Asian stocks were mixed Wednesday as uneasy investors watched for signs of progress on U.S.-China trade after Wall Street slid.
Shanghai retreated, Tokyo advanced and Hong Kong was unchanged.
Investors who worry the U.S.-Chinese tariff war will drag the global economy into recession were left guessing after President Donald Trump’s conflicting comments on trade talks.
Markets rose after Trump said Monday that Beijing was ready to negotiate seriously following two weekend phone calls. But a Chinese foreign ministry spokesman couldn’t confirm any exchange had taken place.
Investors are “finding it difficult to put a finger as to where the ongoing U.S.-China trade issue is headed,” said Jingyi Pan of IG in a report. “The saying that we are a tweet (from Trump) away from the next trade escalation between U.S. and China had certainly grown to become the broad view.”
The Shanghai Composite Index lost 0.3% to 2,892.92 and Tokyo’s Nikkei 225 advanced 0.1% to 20,484.52. Hong Kong’s Hang Seng was off 4 points at 25,671.24.
Seoul’s Kospi gained 0.9% to 1,942.75 and Sydney’s S&P-ASX was 0.4% higher at 6,498.20. India’s Sensex shed 0.3% to 37,541.36.
Taiwan, New Zealand and Jakarta advanced while Singapore retreated.
On Wall Street, investors shifted money from stocks to U.S. government bonds, gold and other traditional safe-haven assets.
UBS, the largest wealth manager in the world, recommended that customers reduce their exposure to stocks, the first time the bank has done so since the depths of Europe’s debt crisis in 2012.
The yield in the 10-year Treasury bond was below that of the two-year Treasury, an unusual phenomenon that has correctly predicted the five most recent recessions.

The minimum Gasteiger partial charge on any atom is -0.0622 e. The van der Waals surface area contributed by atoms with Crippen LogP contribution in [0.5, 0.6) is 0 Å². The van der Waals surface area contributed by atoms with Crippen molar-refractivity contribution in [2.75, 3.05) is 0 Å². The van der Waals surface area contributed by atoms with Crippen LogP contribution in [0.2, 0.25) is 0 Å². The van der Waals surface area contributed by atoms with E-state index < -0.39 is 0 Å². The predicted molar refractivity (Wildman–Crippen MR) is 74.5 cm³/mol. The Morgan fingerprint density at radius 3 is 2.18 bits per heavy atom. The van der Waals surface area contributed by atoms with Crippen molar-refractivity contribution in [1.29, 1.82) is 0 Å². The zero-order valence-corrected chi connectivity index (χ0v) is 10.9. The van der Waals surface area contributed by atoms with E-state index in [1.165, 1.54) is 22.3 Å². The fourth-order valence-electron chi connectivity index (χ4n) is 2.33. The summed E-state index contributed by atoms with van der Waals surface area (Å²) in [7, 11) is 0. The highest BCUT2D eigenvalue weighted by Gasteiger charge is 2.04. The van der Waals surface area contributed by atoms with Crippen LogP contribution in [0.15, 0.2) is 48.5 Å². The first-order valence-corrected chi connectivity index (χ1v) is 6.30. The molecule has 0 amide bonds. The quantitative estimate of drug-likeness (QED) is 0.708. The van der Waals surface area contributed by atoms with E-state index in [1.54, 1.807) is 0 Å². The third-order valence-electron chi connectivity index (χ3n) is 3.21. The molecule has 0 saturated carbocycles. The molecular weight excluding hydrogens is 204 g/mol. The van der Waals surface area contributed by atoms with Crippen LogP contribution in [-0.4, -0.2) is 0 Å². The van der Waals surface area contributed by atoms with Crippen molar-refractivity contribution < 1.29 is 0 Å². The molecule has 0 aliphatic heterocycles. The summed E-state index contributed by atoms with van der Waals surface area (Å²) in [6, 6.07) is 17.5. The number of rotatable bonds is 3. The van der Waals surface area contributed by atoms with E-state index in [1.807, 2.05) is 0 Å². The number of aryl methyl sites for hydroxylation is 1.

The benchmark Standard & Poor’s 500 index fell 0.3% to 2,869.16. The Dow Jones Industrial Average dropped 0.5% to 25,777.90. The Nasdaq slid 0.3% to 7,826.95.
U.S. and Chinese trade negotiators are due to meet next month in Washington, but neither side has given any indication of offering concessions to break a deadlock. A round of talks last month in Shanghai ended with no sign of progress.
Washington and Beijing fueled investor pessimism on Friday with an additional round of tit-for-tat tariff hikes. Their punitive duties on billions of dollars of each other’s goods already have battered exporters on both sides and prompted forecasters to cut economic growth outlooks.
“There are no grounds to believe China will concede to a deal based on unilateral, lopsided demands under rising tariffs duress,” said Mizuho Bank in a report.
ENERGY: Benchmark U.S. crude gained 53 cents to $55.46 per barrel in electronic trading on the New York Mercantile Exchange. The contract rose $1.29 on Tuesday to close at $54.93. Brent crude, used to price international oils, added 40 cents to $59.43 per barrel in London. It advanced 91 cents the previous session to $59.03.
CURRENCY: The dollar advanced to 105.84 yen from Tuesday’s 105.76 yen. The euro declined to $1.1088 from $1.1092.
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